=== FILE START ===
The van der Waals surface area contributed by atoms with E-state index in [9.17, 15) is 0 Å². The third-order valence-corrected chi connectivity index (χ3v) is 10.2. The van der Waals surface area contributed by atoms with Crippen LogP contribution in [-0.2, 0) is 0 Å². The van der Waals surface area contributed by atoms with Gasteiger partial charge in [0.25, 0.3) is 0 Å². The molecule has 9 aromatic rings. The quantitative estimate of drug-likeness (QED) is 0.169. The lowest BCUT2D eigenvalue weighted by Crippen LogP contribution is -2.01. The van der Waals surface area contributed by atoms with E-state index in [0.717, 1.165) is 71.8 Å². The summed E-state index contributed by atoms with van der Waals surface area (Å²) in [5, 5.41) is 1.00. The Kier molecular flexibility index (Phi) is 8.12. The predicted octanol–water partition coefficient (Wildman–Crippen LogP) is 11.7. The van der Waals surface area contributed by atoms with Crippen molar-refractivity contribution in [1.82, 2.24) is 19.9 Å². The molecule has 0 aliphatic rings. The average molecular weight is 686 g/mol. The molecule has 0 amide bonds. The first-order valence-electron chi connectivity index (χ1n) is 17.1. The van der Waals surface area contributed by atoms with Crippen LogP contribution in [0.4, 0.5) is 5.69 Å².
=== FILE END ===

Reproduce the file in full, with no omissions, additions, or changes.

The van der Waals surface area contributed by atoms with E-state index in [9.17, 15) is 0 Å². The third-order valence-corrected chi connectivity index (χ3v) is 10.2. The van der Waals surface area contributed by atoms with Crippen LogP contribution in [-0.2, 0) is 0 Å². The van der Waals surface area contributed by atoms with Gasteiger partial charge in [0.25, 0.3) is 0 Å². The molecule has 9 aromatic rings. The quantitative estimate of drug-likeness (QED) is 0.169. The lowest BCUT2D eigenvalue weighted by Crippen LogP contribution is -2.01. The van der Waals surface area contributed by atoms with E-state index in [0.717, 1.165) is 71.8 Å². The summed E-state index contributed by atoms with van der Waals surface area (Å²) in [5, 5.41) is 1.00. The Kier molecular flexibility index (Phi) is 8.12. The predicted octanol–water partition coefficient (Wildman–Crippen LogP) is 11.7. The van der Waals surface area contributed by atoms with Crippen molar-refractivity contribution in [1.82, 2.24) is 19.9 Å². The molecule has 0 aliphatic rings. The average molecular weight is 686 g/mol. The molecule has 0 amide bonds. The first-order valence-electron chi connectivity index (χ1n) is 17.1. The van der Waals surface area contributed by atoms with Crippen LogP contribution in [0.4, 0.5) is 5.69 Å².